Arsenal boss Arsene Wenger has vowed he is "happy to help" if the Football Association want to consult him for advice about the vacant England manager's job but emphasised he is not interested in succeeding the sacked Steve McClaren.
The Football Association will now begin their search for a successor and the soul-searching continues for answers to the abject failure of some of the Barclays Premier League's top stars who again failed to deliver for their country.
Wenger, though, reflected on the experiences of France, who failed to reach the 1994 World Cup in the United States, but then won it four years later as hosts.
The Frenchman, often criticised for a lack of home-grown talent in his own squad, said: "I don't think it is a disaster, but it is a massive disappointment.
"It is up to England to see how they respond to the situation now.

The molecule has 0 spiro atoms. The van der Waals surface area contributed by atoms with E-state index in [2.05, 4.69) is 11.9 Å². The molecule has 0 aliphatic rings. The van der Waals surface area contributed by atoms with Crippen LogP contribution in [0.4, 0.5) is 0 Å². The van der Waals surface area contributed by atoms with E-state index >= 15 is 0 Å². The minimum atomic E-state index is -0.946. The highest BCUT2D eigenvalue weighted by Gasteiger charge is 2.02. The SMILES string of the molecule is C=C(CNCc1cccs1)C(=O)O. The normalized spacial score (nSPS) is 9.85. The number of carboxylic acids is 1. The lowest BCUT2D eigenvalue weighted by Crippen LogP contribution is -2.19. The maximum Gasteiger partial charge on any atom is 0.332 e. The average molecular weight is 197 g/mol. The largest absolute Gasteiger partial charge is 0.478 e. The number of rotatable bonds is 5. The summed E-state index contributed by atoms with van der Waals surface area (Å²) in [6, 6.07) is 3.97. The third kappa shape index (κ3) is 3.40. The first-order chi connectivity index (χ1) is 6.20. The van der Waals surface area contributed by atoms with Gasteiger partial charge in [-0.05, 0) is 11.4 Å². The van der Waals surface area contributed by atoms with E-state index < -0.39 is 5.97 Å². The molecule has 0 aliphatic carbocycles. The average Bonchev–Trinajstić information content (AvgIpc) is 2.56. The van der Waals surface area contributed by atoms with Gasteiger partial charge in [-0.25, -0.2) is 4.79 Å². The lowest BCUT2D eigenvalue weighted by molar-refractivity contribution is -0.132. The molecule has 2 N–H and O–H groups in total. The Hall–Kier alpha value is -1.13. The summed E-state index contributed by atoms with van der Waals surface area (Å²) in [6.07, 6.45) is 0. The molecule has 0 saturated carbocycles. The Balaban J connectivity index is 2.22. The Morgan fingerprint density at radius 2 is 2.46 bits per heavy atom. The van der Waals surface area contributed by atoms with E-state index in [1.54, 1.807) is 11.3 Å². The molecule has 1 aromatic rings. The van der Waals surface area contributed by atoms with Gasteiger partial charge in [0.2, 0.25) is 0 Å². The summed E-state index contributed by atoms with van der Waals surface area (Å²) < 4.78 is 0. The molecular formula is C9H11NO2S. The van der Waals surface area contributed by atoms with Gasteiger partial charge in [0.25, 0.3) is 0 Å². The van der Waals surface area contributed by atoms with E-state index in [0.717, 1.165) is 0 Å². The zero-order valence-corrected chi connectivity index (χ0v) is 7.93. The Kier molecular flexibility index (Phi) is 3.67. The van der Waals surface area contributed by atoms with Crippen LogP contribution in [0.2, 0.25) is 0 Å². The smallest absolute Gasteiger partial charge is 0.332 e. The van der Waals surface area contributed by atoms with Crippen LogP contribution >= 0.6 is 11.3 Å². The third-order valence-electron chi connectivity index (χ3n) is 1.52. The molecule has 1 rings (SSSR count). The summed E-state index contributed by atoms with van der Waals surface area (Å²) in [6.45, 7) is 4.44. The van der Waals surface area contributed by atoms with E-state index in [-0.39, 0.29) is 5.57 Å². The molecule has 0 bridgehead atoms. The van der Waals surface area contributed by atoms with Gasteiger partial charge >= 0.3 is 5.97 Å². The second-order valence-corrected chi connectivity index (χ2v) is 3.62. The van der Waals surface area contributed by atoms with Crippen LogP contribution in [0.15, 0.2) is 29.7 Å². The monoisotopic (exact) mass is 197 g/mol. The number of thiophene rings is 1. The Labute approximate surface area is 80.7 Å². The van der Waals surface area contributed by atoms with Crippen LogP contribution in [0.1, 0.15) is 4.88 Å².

"Immediately, in the present, it is a massive handicap. On the future for the World Cup 2010 it can be an advantage if the right measures are taken now."
Wenger was himself once approached for the England job by the FA, but has always maintained his interest lies only in club football.
"I am always happy to help if I can," Wenger told Arsenal.com.
"I am not sure I am really gifted for that, but if they want to know my opinion - and it is a confidential one - then I am always happy."
Wenger, who recently agreed a new deal to keep him at Emirates Stadium until 2011, still believes an Englishman would be best suited to the job of national team boss.
"If I was English then of course [I'd be interested]," the Frenchman, 58, said.
"But I am not so it is a 'no'. That is in line with what I have always said.
"In my opinion, the England manager should be English."